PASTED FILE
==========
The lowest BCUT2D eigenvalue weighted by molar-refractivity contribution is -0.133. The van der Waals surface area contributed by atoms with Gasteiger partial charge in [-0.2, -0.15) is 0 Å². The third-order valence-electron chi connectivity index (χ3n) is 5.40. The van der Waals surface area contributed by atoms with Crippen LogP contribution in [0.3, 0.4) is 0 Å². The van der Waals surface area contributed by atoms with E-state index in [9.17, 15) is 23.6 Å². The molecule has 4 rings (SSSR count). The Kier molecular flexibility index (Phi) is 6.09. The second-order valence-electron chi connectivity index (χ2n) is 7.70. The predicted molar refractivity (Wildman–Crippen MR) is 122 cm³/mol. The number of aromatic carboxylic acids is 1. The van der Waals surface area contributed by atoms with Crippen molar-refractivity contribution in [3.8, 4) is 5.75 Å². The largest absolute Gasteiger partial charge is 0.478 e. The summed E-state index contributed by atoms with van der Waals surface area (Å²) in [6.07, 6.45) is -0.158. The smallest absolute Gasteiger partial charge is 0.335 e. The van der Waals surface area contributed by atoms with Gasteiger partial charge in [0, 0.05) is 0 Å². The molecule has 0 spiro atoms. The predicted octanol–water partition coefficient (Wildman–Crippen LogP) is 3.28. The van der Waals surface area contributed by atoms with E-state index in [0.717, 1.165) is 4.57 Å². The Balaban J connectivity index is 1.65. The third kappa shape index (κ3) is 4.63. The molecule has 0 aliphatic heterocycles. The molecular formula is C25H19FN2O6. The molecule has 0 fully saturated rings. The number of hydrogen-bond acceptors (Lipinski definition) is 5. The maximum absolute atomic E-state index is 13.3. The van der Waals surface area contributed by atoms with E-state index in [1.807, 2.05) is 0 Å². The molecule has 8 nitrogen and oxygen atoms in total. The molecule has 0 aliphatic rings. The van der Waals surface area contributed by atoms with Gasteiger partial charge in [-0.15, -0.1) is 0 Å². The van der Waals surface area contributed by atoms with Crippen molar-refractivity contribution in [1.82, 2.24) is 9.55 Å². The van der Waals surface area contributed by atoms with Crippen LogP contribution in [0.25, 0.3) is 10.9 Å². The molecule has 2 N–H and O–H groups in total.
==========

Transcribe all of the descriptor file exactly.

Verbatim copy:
The lowest BCUT2D eigenvalue weighted by molar-refractivity contribution is -0.133. The van der Waals surface area contributed by atoms with Gasteiger partial charge in [-0.2, -0.15) is 0 Å². The third-order valence-electron chi connectivity index (χ3n) is 5.40. The van der Waals surface area contributed by atoms with Crippen LogP contribution in [0.3, 0.4) is 0 Å². The van der Waals surface area contributed by atoms with E-state index in [9.17, 15) is 23.6 Å². The molecule has 4 rings (SSSR count). The Kier molecular flexibility index (Phi) is 6.09. The second-order valence-electron chi connectivity index (χ2n) is 7.70. The predicted molar refractivity (Wildman–Crippen MR) is 122 cm³/mol. The number of aromatic carboxylic acids is 1. The van der Waals surface area contributed by atoms with Crippen molar-refractivity contribution in [3.8, 4) is 5.75 Å². The largest absolute Gasteiger partial charge is 0.478 e. The summed E-state index contributed by atoms with van der Waals surface area (Å²) in [6.07, 6.45) is -0.158. The smallest absolute Gasteiger partial charge is 0.335 e. The van der Waals surface area contributed by atoms with Gasteiger partial charge in [0, 0.05) is 0 Å². The molecule has 0 spiro atoms. The predicted octanol–water partition coefficient (Wildman–Crippen LogP) is 3.28. The van der Waals surface area contributed by atoms with E-state index in [0.717, 1.165) is 4.57 Å². The Balaban J connectivity index is 1.65. The third kappa shape index (κ3) is 4.63. The molecule has 0 aliphatic heterocycles. The molecular formula is C25H19FN2O6. The molecule has 0 fully saturated rings. The number of hydrogen-bond acceptors (Lipinski definition) is 5. The maximum absolute atomic E-state index is 13.3. The van der Waals surface area contributed by atoms with E-state index in [1.807, 2.05) is 0 Å². The molecule has 8 nitrogen and oxygen atoms in total. The molecule has 0 aliphatic rings. The van der Waals surface area contributed by atoms with Gasteiger partial charge in [-0.15, -0.1) is 0 Å². The van der Waals surface area contributed by atoms with Crippen molar-refractivity contribution in [1.82, 2.24) is 9.55 Å². The van der Waals surface area contributed by atoms with Crippen LogP contribution in [0.25, 0.3) is 10.9 Å². The molecule has 2 N–H and O–H groups in total.